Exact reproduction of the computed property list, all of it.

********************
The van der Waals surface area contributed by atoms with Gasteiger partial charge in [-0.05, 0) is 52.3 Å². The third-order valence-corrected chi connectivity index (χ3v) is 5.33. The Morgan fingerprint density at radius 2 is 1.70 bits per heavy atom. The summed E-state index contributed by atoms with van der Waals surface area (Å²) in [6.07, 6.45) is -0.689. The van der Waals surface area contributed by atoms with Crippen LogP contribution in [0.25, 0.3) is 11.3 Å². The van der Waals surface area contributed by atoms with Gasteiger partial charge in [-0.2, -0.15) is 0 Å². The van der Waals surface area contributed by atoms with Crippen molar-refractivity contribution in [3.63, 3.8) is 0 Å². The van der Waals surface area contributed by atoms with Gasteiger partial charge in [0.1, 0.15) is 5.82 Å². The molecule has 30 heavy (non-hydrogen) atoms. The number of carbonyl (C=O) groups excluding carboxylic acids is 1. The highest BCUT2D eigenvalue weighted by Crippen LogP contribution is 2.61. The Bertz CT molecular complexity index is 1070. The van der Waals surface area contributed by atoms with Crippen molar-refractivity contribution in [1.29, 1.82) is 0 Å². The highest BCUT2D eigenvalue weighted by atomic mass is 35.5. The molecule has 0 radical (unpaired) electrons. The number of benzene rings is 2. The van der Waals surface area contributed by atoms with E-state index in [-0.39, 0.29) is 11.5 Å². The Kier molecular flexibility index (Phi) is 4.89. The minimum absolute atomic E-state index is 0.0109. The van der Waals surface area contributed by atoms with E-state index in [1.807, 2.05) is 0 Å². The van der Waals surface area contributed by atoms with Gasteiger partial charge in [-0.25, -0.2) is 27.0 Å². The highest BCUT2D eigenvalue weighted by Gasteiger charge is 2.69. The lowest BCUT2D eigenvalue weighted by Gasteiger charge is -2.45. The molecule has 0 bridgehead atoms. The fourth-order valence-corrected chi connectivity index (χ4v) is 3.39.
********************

The van der Waals surface area contributed by atoms with Gasteiger partial charge in [-0.05, 0) is 52.3 Å². The third-order valence-corrected chi connectivity index (χ3v) is 5.33. The Morgan fingerprint density at radius 2 is 1.70 bits per heavy atom. The summed E-state index contributed by atoms with van der Waals surface area (Å²) in [6.07, 6.45) is -0.689. The van der Waals surface area contributed by atoms with Crippen LogP contribution in [0.25, 0.3) is 11.3 Å². The van der Waals surface area contributed by atoms with Gasteiger partial charge in [-0.2, -0.15) is 0 Å². The van der Waals surface area contributed by atoms with Crippen molar-refractivity contribution in [3.63, 3.8) is 0 Å². The van der Waals surface area contributed by atoms with Gasteiger partial charge in [0.1, 0.15) is 5.82 Å². The molecule has 30 heavy (non-hydrogen) atoms. The number of carbonyl (C=O) groups excluding carboxylic acids is 1. The highest BCUT2D eigenvalue weighted by Crippen LogP contribution is 2.61. The Bertz CT molecular complexity index is 1070. The van der Waals surface area contributed by atoms with Crippen molar-refractivity contribution in [1.29, 1.82) is 0 Å². The highest BCUT2D eigenvalue weighted by atomic mass is 35.5. The molecule has 0 radical (unpaired) electrons. The number of benzene rings is 2. The van der Waals surface area contributed by atoms with E-state index in [-0.39, 0.29) is 11.5 Å². The Kier molecular flexibility index (Phi) is 4.89. The minimum absolute atomic E-state index is 0.0109. The van der Waals surface area contributed by atoms with E-state index in [1.807, 2.05) is 0 Å². The van der Waals surface area contributed by atoms with Gasteiger partial charge in [-0.25, -0.2) is 27.0 Å². The highest BCUT2D eigenvalue weighted by Gasteiger charge is 2.69. The lowest BCUT2D eigenvalue weighted by Gasteiger charge is -2.45. The molecule has 0 bridgehead atoms. The fourth-order valence-corrected chi connectivity index (χ4v) is 3.39.